Ideas for beautiful figs

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blissful

Master Chef
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Mar 25, 2008
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For a present this year I received 1 lb of dry figs. They are pliable, and big (close to golf ball size). Cut open they have the lovely tan outside, and inside the darker seeded area.
Any ideas of how to use them to make the most of them?
 
I would make a fig paste or jam similar to date paste.

My mind always runs to sweets. I would probably make fig bars, cookies, etc..

Here are a couple ideas.


 
I had bought a fig tree just before I moved. Unfortunately it did not survive. But at barely 3 ft tall (including pot) it still managed, during it's short life, to give me 3 figs.
Seriously thinking to get another but not sure I can look after it during the winters. I was thinking of gifting a niece here. She has a great green thumb and the space.
 
Yeah, hard to beat a good fig bar.

Recently I've been making vegetable samosa with a tamarind and fig dipping sauce. But any type of cake or cookie recipe works. I like oatmeal and fig cookies almost as much as I like fig bars. I've made some pretty good jams with figs over the years as well. I suspect there's a few decent vegan cheeses that would go with figs, but goat and blue cheese for the rest of us is a match made in heaven imo.
 
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For a present this year I received 1 lb of dry figs. They are pliable, and big (close to golf ball size). Cut open they have the lovely tan outside, and inside the darker seeded area.
Any ideas of how to use them to make the most of them?

I like "munching" dried figs as a snack, I eat those instead of reaching out for an unhealthy chocolate bar😁, like I used to.
 
I had bought a fig tree just before I moved. Unfortunately it did not survive. But at barely 3 ft tall (including pot) it still managed, during it's short life, to give me 3 figs.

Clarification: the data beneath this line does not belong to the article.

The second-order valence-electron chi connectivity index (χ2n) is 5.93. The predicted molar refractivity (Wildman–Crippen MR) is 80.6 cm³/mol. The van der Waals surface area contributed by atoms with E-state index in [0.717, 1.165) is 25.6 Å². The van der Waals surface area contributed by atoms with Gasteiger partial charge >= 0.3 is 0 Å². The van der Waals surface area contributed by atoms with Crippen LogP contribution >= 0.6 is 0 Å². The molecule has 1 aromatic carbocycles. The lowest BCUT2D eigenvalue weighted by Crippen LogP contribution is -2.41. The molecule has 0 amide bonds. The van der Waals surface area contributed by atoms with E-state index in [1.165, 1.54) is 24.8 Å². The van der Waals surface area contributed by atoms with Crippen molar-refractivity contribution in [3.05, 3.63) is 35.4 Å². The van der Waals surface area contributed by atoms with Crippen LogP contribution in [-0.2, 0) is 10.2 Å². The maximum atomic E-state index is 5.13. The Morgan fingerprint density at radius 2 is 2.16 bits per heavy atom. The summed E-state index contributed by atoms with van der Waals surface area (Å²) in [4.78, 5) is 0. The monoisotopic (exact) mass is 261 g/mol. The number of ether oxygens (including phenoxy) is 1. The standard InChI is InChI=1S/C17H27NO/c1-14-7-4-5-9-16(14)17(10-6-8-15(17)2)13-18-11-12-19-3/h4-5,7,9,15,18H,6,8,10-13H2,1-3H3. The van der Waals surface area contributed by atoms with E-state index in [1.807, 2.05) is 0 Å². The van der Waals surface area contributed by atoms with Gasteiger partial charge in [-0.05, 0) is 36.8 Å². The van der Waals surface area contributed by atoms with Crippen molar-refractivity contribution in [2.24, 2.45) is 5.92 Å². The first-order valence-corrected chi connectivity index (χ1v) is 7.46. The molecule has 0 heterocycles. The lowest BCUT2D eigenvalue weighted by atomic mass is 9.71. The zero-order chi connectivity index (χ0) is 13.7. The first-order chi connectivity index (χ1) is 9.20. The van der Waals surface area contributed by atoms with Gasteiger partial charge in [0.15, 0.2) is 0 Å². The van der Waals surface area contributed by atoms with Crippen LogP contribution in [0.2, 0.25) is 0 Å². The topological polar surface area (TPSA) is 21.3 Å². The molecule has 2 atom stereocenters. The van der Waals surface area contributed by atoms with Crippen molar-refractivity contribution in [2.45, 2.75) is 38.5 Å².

Seriously thinking to get another but not sure I can look after it during the winters. I was thinking of gifting a niece here. She has a great green thumb and the space.

Fig trees are indigenous trees down here in our Mediterranean climate. We have three enormous trees on our land, over 30 years old. One is probably 50. They don't need any special care, just some pruning. We don't eat them much, though (I prefer dried figs but haven't got the patience, neither the height to pick them anyway). You need a ladder, but the land is slopy and difficult to stabilise a ladder safely, so I just pick the ones on low branches and take some to my 90 yr-old dad who loves them. They should be gathered as soon as they are ripe, and if you are not quick enough, the wasps eat them all up, or they rot, or the wind makes them fall to the ground and end up squashed, not good for eating😕.
I wouldn't know how to look after a fig tree in colder climates, maybe in a greenhouse, or keeping it covered in the Winter. You can keep it inside in a pot when it's small, but these trees grow immensely and will eventually need to be replanted outside on the land or in the garden, if either is possible for you.
Good luck.
 
Fig bars seems to be a very popular choice so that is what I'm making!
I wasn't inspired by the domain name of glitter and glue, but the recipe looks pretty good so I'm trying it.

For the crust​

  • 2 cups quick oats the kind that cooks in one minute (used thick cut and used a food processor)
  • ¼ cup brown sugar
  • ¼ cup flax meal
  • ½ teaspoon salt
  • ⅓ cup tahini or nut butter (walnuts)
  • 1 teaspoon vanilla extract
  • ½ cup applesauce
  • ¼ cup maple syrup
  • 1 tablespoon water

For the fig filling​

  • 14 ounces dried mission figs stems removed
  • ¼ cup maple syrup
  • 2 tablespoons lemon juice
  • 2 tablespoons water
I'll let you know!
 
figbarsonions-002.jpg


figbarsonions-009.jpg

They are good, lemon zest would be a good addition.
 
I made fig bars this morning, again. I can't wait until they cool down.
I cut back a little on sweeteners since we don't need so much sugar. The figs were dry, really dry, not pliable. I couldn't make a paste out of them in the food processor. I put them in a bowl with added water, microwaved them for 3 minutes, let them sit 10 minutes to absorb moisture, then processed them and that worked.
Now I'm hungry for fig bars. Mr bliss hesitantly asked me if these were for us or to give away. :( I often give away sweet baked goods, but NO! this is for us! He was thrilled. :-p I'm so glad he is happy.
 
I once received a similar bounty and experimented with different recipes. One hit was stuffing them with goat cheese and drizzling honey over the top for a sweet-savory treat. You could also chop them up and add to oatmeal or yogurt for a nutritious breakfast. Another idea is to blend them into a smoothie for a burst of flavor.
 

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